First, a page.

Among the many ICG recommendations which have not been implemented, one could mention term limits for the Executive, a committee with external participation that would overlook FIFA compensation practices, salary disclosure, adoption of best-practice anti-corruption standards, guidelines for avoiding conflicts of interest, financial disclosures at all levels of FIFA and its members organizations, transparency in investigatory processes, and adoption of democratic procedures in FIFA election processes.  These are of course rather fundamental aspects of good governance, and the observed reluctance among FIFA Executives, and particularly Blatter himself, to move ahead on these fronts is quite telling.  Where does this then leave us, in an organization that remains under the firm control of a very tight ‘old boys’ network’ and with a president who does not wish to deny his interest in running for re-election yet again in 2015?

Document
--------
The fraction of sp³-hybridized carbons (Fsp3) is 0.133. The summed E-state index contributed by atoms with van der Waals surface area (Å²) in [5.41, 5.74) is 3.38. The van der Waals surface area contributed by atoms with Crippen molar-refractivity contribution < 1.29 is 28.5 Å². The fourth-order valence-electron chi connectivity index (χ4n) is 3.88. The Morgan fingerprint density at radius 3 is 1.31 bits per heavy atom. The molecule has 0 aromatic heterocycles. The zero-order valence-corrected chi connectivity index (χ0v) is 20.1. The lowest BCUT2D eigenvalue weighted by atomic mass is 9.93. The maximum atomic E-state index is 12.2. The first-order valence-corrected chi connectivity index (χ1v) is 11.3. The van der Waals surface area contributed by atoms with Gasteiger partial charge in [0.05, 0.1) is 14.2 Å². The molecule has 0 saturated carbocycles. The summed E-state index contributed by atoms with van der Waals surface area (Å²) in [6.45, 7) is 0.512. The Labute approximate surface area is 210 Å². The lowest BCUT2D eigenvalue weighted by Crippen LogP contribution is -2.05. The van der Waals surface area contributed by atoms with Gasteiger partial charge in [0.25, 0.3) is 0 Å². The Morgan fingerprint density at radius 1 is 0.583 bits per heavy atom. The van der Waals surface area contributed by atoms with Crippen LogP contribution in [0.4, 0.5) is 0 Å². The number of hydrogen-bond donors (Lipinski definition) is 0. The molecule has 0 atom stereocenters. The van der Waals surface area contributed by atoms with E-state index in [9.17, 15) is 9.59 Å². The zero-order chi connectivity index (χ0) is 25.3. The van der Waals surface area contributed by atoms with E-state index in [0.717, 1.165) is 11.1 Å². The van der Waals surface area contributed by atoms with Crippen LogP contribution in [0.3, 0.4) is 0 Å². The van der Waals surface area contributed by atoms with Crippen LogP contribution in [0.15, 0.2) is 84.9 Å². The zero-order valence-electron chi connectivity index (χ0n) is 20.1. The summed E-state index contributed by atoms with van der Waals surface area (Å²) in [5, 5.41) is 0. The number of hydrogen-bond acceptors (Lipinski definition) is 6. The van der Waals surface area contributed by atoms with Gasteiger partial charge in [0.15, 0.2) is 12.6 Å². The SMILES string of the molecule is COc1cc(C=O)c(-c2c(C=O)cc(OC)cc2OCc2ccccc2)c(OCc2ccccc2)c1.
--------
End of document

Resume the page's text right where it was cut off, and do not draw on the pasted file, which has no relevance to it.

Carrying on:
With the ICG recommendations left in the hands of these persons, who have shown no genuine interest in affecting major change, in reducing their personal enrichment, or in shedding light on past problems, how optimistic can one be!?   There are many ‘skeletons in the closet’, for instance from the ISL scandal, and many FIFA Executives are likely to be desperate to keep the lid on.  In fact, one of the main objections from Transparency International was precisely FIFA’s refusal to investigate unresolved problems from the past.  Even the FIFA Communications Director, Walter de Gregorio, who was present in Aarhus and had a hard time in putting the right spin on matters from a FIFA perspective, admitted that “FIFA made a lot of mistakes in the past”.  Can the reform process really be credible, if the decision-makers refuse to own up to these mistakes?